Effective date of OMB’s Procurement Standards extended

By John D'Amico
May 25, 2017

On December 26, 2013, the US Office of Management and Budget (OMB) published 2 CFR 200, “Uniform Administrative Requirements, Cost Principles and Audit Requirements for Federal Awards” – also referred to as the Uniform Guidance (UG). One of the most significant changes introduced by the UG relates to procurement standards for non-Federal entities.

The UG became effective for all new Federal awards, as well as incremental funding of existing awards, that were awarded after December 26, 2014. Federal awards made prior to this date would still be subject to the OMB’s Circular A-110 and Circular A-122.

However, on September 10, 2015, the OMB issued a Federal Register notice that granted a two-year grace period for compliance with their procurement standards – rendering the original standards’ implementation date to fiscal years beginning on or after December 31, 2016.

On May 17, 2017, the OMB issued a correcting amendment extending the effective date of the procurement standards under the Uniform Guidance (UG).

What this means for you

The grace period now extends through December 25, 2017 – meaning that non-Federal entities with fiscal years beginning on or after December 26, 2017 must implement changes to their procurement policies and procedures in accordance with the procurement standards set in Title 2 CFR 200.317 through 200.326 in the UG.

The OMB has advised that this will be the final grace period. Therefore, non-Federal entities should begin preparing for implementation prior to the extended implementation date if they have not already done so.

It is also worth noting that entities with year-ends beginning on or after December 26, 2016 were already required to adopt the UG’s procurement policies. Entities that chose not to during the grace period were required to document that decision, as mandated by Title 2 CFR 200.110.

The five categories of procurement

The UG also establishes five procurement categories, outlined below:

Micro-purchase – Under the new standards, micro-purchases are the acquisition of supplies or services costing less than $3,000. They may be awarded without soliciting competitive quotations if the nonprofit considers the price to be reasonable.

Small purchase – Services, supplies or other property costing less than $150,000 are now considered “small purchase” – and are subject to new, relatively simple and informal procurement methods. Nonprofits must obtain price or rate quotations from an adequate number of qualified sources. The standards do not define “adequate number”.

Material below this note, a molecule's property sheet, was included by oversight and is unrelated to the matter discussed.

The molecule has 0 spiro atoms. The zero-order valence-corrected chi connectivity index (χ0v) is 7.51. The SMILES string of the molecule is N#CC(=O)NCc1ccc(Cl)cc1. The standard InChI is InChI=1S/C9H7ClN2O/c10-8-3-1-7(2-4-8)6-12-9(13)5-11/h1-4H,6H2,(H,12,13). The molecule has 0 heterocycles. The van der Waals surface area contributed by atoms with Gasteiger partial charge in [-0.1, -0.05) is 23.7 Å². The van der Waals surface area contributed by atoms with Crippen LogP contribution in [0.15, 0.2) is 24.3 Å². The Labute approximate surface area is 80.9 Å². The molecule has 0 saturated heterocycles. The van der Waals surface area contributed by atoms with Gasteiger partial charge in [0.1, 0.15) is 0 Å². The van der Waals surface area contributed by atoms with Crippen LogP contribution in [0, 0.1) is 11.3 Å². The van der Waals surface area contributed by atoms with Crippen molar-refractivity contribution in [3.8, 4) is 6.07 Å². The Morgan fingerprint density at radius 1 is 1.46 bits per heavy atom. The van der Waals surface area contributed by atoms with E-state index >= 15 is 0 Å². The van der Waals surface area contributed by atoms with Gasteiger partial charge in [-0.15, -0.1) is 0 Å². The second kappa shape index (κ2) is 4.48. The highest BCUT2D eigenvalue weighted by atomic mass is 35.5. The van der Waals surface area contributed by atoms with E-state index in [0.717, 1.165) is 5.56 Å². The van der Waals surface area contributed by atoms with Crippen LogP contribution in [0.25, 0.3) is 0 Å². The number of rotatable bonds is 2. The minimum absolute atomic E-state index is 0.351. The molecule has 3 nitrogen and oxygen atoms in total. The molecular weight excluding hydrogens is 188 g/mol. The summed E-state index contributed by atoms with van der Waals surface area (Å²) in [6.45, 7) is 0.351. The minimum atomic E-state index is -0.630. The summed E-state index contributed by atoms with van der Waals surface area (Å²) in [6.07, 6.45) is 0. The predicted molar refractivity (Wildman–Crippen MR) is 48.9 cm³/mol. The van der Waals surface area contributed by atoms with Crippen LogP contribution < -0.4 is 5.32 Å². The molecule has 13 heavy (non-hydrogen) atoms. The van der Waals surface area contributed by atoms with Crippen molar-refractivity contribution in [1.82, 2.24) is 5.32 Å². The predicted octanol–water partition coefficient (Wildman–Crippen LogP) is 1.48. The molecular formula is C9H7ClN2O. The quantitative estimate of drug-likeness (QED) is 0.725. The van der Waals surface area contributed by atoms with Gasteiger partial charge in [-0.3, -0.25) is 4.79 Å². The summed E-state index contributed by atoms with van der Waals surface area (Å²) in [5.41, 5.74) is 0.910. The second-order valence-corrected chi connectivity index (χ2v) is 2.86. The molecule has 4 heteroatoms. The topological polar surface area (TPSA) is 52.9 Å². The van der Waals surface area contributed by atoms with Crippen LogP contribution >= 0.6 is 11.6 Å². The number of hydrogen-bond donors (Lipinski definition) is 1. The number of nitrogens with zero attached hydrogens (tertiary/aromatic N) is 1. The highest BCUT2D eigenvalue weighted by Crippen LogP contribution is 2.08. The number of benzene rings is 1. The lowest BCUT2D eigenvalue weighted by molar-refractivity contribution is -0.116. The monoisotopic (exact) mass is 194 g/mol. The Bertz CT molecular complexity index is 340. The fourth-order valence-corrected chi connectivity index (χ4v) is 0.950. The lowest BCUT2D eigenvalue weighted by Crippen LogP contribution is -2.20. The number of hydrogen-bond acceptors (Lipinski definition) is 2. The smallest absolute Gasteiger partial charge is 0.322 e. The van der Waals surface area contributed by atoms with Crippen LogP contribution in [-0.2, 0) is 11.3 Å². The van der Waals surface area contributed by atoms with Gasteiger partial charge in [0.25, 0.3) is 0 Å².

Sealed bids Sealed bids are used for purchases over $150,000 and primarily for construction contracts. Sealed bids are publicly solicited and a firm price contract is awarded to the responsible bidder. Generally, the lowest bid is selected.

Competitive proposals – Competitive proposals are used for procurements over $150,000 and require a formal solicitation. They can be either fixed-price or cost-reimbursement contracts. Competitive bids are used when sealed bids are not appropriate. The contract is awarded to the proposal that is most advantageous to the program.

Sole source – This category applies to procurements where the item is only available from a single source, or when there is a public emergency that makes a competitive proposal process too time-consuming. Sole source procurements require approval from the Federal or pass-through funding source.

Conclusion

While the implementation date of December 26, 2017 seems distant, recipients of Federal awards should review the standards; determine the impact on their organization; and work with advisors to develop documentation and compliance policies in accordance with the UG starting now.

For more information:

If you have any questions regarding your current procurement practices, or need additional information on compliance with the OMB’s procurement standards, please contact your Marks Paneth partner, or John D’Amico, CPA, Director, at 212.710.1808 or via email.

Learn more about Marks Paneth’s Nonprofit Practice.


About John D'Amico

John D'Amico, CPA, is a Director with the Professional Standards Group at Marks Paneth LLP and provides quality control services to the firm's Nonprofit, Government & Healthcare Group. He specializes in quality reviews of nonprofit organizations' audits and is part of a team that reviews all attest engagements, provides consultation on accounting and attestation matters, tests and monitors the firm's quality review policies and procedures. He also develops and delivers training material related to accounting... READ MORE +


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